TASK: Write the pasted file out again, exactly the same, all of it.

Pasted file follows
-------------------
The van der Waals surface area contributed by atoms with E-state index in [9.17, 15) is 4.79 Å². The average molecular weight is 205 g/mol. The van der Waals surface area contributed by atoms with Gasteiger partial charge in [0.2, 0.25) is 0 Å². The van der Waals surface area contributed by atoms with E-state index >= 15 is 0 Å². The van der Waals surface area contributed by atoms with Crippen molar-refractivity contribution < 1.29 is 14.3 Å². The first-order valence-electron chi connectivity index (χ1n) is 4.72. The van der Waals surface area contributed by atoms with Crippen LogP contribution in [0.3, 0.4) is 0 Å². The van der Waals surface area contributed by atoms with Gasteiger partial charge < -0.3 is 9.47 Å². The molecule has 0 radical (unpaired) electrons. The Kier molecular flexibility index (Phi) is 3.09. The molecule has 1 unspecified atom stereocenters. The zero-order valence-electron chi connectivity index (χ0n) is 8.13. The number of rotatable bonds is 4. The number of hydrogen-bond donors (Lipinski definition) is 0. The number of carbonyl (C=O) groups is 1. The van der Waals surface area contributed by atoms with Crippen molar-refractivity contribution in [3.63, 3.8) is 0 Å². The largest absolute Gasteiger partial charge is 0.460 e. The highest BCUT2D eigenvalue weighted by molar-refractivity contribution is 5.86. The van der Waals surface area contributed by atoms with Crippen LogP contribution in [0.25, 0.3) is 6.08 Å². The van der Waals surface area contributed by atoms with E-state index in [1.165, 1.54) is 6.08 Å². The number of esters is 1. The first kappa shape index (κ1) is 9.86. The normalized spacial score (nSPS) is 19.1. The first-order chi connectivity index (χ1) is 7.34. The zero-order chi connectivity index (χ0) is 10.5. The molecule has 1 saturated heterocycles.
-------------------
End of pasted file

The van der Waals surface area contributed by atoms with E-state index in [9.17, 15) is 4.79 Å². The average molecular weight is 205 g/mol. The van der Waals surface area contributed by atoms with Gasteiger partial charge in [0.2, 0.25) is 0 Å². The van der Waals surface area contributed by atoms with E-state index >= 15 is 0 Å². The van der Waals surface area contributed by atoms with Crippen molar-refractivity contribution < 1.29 is 14.3 Å². The first-order valence-electron chi connectivity index (χ1n) is 4.72. The van der Waals surface area contributed by atoms with Crippen LogP contribution in [0.3, 0.4) is 0 Å². The van der Waals surface area contributed by atoms with Gasteiger partial charge < -0.3 is 9.47 Å². The molecule has 0 radical (unpaired) electrons. The Kier molecular flexibility index (Phi) is 3.09. The molecule has 1 unspecified atom stereocenters. The zero-order valence-electron chi connectivity index (χ0n) is 8.13. The number of rotatable bonds is 4. The number of hydrogen-bond donors (Lipinski definition) is 0. The number of carbonyl (C=O) groups is 1. The van der Waals surface area contributed by atoms with Crippen molar-refractivity contribution in [3.63, 3.8) is 0 Å². The largest absolute Gasteiger partial charge is 0.460 e. The highest BCUT2D eigenvalue weighted by molar-refractivity contribution is 5.86. The van der Waals surface area contributed by atoms with Crippen LogP contribution in [0.25, 0.3) is 6.08 Å². The van der Waals surface area contributed by atoms with E-state index in [1.165, 1.54) is 6.08 Å². The number of esters is 1. The first kappa shape index (κ1) is 9.86. The normalized spacial score (nSPS) is 19.1. The first-order chi connectivity index (χ1) is 7.34. The zero-order chi connectivity index (χ0) is 10.5. The molecule has 1 saturated heterocycles.